Rishi Sunak has vowed to help businesses through the cost-of-living crisis as he launches a scheme aimed at small firms that want to boost their technology.
In an exclusive interview with the Daily Mail, the Chancellor said he was ‘looking at lots of things’ to support companies and households as they battle with the soaring cost of energy.
Data released this week showed inflation hitting a 30-year high, and Sunak admitted that shortages of staff and rocketing prices were causing real issues for families and business owners around the country.
In an exclusive interview, Chancellor Rishi Sunak said he was ‘looking at lots of things’ to support companies and households as they battle with the soaring cost of energy
But he said he was ‘cognisant of the challenges’, and promised the Treasury was throwing ‘a boatload of cash’ at new initiatives designed to help companies find staff, ramp up their growth and give workers the chance to retrain in more lucrative industries.
Sunak’s promises to business came as he toured Stoke-on-Trent, meeting workers at a cinema and bowling alley complex in Uttoxeter and visiting the former Spode pottery works, which have transformed into a heritage centre with the help of Government funding.
Munching on a bucket of popcorn at 8.30am from the Cinebowl’s snack bar – ‘Probably the earliest I’ve eaten popcorn’ – Sunak said Britain was in a much healthier position than anyone had expected post-pandemic.
He also denied that ‘Partygate’, the series of lockdown-busting boozy events hosted by No 10, was detracting from the Government’s efforts to rebuild the economy post-Covid.
Business leaders were remarkably positive, he added.
‘There’s actually an enormous amount of optimism and positivity about the future – you can see that if you look at some of the investment or business surveys.
That’s a great sign of positive confidence in the economy and the future. Hiring intentions are very positive. That’s the backdrop.’
Sunak’s latest scheme, Help to Grow: Digital, is designed to ‘capitalise on that momentum’.
It will give small businesses employing between five and 249 people a £5,000 voucher to buy software that helps them manage their customer relations or handle their accounts.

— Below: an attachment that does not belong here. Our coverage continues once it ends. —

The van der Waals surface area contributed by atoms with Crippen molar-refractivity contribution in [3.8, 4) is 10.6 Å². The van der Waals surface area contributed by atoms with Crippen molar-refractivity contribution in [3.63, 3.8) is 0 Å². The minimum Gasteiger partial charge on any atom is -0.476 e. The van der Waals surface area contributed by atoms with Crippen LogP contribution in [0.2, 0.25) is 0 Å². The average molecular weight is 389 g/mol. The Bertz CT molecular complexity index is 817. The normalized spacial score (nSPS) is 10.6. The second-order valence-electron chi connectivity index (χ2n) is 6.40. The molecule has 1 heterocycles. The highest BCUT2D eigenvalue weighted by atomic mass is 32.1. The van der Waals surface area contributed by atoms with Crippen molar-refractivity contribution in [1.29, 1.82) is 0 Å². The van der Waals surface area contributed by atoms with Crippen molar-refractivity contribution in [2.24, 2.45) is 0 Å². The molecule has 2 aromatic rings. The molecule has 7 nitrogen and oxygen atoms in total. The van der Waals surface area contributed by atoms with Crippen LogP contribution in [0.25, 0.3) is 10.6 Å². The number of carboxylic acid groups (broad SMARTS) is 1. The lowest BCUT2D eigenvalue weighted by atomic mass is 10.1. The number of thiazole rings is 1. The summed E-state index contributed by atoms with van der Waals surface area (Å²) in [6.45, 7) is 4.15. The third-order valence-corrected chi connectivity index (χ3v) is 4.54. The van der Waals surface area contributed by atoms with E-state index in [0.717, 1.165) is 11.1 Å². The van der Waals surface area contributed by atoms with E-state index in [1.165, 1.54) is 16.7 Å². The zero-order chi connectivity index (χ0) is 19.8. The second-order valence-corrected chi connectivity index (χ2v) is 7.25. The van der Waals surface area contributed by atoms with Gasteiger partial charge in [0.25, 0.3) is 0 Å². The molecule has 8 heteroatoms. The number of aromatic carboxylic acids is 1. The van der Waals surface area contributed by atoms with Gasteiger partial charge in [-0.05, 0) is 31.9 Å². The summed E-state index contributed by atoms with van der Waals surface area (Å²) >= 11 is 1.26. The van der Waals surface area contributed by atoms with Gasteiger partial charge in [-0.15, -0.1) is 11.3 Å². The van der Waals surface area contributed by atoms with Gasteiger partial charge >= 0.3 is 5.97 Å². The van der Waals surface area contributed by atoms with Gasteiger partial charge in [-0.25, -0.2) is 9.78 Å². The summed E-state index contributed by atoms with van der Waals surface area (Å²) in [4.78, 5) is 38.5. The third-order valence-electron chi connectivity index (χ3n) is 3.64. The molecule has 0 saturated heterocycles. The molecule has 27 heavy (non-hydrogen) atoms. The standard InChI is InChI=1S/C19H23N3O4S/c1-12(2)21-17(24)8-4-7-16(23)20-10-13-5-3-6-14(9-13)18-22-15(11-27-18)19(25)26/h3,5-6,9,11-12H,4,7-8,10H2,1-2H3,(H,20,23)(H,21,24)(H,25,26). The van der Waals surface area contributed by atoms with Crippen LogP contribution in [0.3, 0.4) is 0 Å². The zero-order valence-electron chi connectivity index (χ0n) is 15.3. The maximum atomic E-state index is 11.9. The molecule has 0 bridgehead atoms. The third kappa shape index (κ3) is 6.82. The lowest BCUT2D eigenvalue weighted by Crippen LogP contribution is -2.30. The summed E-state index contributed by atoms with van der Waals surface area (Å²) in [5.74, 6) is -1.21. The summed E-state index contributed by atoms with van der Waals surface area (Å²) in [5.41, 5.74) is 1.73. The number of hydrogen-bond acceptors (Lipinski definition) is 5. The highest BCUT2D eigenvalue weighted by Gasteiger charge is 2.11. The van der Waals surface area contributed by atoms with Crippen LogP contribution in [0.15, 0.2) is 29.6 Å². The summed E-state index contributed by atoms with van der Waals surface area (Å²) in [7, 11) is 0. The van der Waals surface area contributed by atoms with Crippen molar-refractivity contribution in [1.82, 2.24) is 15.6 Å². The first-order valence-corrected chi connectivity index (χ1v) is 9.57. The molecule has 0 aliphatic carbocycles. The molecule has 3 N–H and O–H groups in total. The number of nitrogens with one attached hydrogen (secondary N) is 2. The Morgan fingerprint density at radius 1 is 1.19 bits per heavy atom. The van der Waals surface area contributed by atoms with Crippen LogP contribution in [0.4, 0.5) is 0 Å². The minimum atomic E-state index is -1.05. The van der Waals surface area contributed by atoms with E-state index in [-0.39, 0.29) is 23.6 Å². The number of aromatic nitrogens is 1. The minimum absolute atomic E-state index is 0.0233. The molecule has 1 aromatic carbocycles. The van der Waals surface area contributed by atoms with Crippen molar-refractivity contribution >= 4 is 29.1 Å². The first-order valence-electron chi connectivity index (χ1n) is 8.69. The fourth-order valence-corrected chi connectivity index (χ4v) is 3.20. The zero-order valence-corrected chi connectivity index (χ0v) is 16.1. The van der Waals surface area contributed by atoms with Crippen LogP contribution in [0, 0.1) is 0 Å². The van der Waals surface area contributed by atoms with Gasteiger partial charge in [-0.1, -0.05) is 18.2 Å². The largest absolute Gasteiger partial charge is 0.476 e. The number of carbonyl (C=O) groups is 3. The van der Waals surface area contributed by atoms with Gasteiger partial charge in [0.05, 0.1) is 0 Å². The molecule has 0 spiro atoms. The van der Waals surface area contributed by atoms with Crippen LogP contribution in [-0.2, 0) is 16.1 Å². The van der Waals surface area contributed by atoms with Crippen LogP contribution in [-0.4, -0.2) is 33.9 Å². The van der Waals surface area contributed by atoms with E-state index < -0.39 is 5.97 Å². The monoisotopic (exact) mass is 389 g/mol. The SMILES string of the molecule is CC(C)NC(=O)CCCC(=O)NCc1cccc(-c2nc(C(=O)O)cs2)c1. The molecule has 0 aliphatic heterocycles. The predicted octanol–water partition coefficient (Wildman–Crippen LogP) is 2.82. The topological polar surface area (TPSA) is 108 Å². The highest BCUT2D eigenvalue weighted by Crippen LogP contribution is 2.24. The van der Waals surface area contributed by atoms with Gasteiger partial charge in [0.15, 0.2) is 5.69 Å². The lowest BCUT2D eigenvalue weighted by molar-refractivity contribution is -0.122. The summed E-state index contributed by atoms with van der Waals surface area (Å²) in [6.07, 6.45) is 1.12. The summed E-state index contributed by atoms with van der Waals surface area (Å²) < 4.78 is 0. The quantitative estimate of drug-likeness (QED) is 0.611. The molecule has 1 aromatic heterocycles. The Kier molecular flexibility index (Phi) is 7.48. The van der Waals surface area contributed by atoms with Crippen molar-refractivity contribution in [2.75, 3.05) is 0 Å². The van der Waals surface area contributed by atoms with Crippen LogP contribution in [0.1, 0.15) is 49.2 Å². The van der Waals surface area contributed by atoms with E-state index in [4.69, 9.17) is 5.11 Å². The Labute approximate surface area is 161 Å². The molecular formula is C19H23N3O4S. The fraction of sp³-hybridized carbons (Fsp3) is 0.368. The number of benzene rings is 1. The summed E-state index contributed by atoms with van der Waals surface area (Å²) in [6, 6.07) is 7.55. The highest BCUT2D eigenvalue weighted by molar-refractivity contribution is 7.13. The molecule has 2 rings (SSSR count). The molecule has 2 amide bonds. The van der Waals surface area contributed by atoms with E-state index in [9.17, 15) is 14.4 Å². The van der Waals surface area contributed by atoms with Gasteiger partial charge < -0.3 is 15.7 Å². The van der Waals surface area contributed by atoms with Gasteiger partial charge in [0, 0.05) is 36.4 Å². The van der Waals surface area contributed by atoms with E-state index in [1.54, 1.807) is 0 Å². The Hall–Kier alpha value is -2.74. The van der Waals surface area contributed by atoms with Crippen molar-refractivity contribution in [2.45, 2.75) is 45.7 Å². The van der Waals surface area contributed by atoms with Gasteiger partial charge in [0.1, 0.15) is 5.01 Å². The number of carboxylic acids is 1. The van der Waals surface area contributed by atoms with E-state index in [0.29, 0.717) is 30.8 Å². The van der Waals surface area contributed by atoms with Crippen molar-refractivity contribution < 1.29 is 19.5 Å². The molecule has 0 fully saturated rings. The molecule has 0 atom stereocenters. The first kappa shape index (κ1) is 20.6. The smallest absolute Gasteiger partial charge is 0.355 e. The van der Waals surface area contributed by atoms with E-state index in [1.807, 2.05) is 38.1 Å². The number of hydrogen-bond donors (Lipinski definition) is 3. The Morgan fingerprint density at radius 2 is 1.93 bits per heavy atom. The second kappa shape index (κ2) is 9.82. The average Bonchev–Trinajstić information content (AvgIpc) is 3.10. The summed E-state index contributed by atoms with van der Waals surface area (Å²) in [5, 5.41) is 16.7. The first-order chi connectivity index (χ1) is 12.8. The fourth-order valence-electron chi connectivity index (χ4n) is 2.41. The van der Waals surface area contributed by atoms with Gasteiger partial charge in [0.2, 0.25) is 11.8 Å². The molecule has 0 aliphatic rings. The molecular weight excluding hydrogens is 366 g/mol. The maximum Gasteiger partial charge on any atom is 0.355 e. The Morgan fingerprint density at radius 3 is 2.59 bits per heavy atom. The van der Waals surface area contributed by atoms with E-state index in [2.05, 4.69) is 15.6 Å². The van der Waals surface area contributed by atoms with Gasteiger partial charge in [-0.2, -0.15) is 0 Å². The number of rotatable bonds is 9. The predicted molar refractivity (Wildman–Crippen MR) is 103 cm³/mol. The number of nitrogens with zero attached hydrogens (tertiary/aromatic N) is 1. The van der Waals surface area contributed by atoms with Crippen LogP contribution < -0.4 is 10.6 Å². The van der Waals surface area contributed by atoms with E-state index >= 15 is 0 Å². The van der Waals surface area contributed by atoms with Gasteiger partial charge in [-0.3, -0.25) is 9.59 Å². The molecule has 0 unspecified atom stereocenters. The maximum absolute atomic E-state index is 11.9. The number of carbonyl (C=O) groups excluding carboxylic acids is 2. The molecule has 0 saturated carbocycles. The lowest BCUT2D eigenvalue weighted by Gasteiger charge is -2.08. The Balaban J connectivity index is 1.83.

He said: ‘We’re really good in this country at technology in aggregate. We’re less good at filtering it all down and helping companies make the best of it.
‘What we’ve seen through the pandemic is a huge step change in companies that had to become more digitally savvy. We saw this phenomenal opportunity to capitalise on that momentum and just help them even more.’
The scheme comes as the UK tries to solve its productivity problem. The UK currently lags behind the US, France and Germany and is roughly on a par with Italy in terms of output per worker.
One of the best ways to improve productivity is by updating businesses technology so that workers have the tools to be faster and more efficient.
But Sunak accepted that businesses have more pressing issues than technology. Access to labour and staff was the issue that had been raised the most, he said, adding that ‘we are looking actively at what we can do to make a difference there’.
He said: ‘The long-term answer to that is investing in people, investing in their skills, giving them the opportunities to get new skills and find new jobs, and we’re throwing a boatload of cash and new initiatives behind that. That won’t happen overnight but it will be very positive going forward.’
The Chancellor refused to be drawn on his ambitions for No 10, preferring to stick to issues concerning the economy.
‘That’s not what they want to talk to me about,’ he said.
But he did admit that inflation, or rises in the cost of living, were becoming a real thorn in the side of households and firms across the country.
Retail veteran Lord Rose, the former boss of Marks & Spencer, said that ‘inflation is the thing that’s looming over the horizon’.
Speaking on radio station LBC’s Nick Ferrari At Breakfast show, Rose said: ‘It’s the thing we need to worry about most. It is not going to be easy and I do believe it will last more than 18 months.’
Energy prices have been one of the biggest contributors to inflation, as demand spiked when factories and businesses returned to normal after lockdowns. The problem has been worsened by lower gas exports from Russia as tensions mount over Ukraine.
With the average family’s gas and electricity bill set to hit £2,000 a year from April, Labour has suggested VAT on energy be cut to zero, and the Government is understood to be considering making payments to energy suppliers to ease the burden on consumers.
Sunak declined to say what shape any support might take. But he said: ‘We’re looking at lots of different things, we’re talking to lots of different businesses.
‘For energy intensive industries it’s worth bearing in mind that we already have a set of support in place. But of course I’m cognisant of the challenges which is why we’re constantly talking to people and listening to them.’
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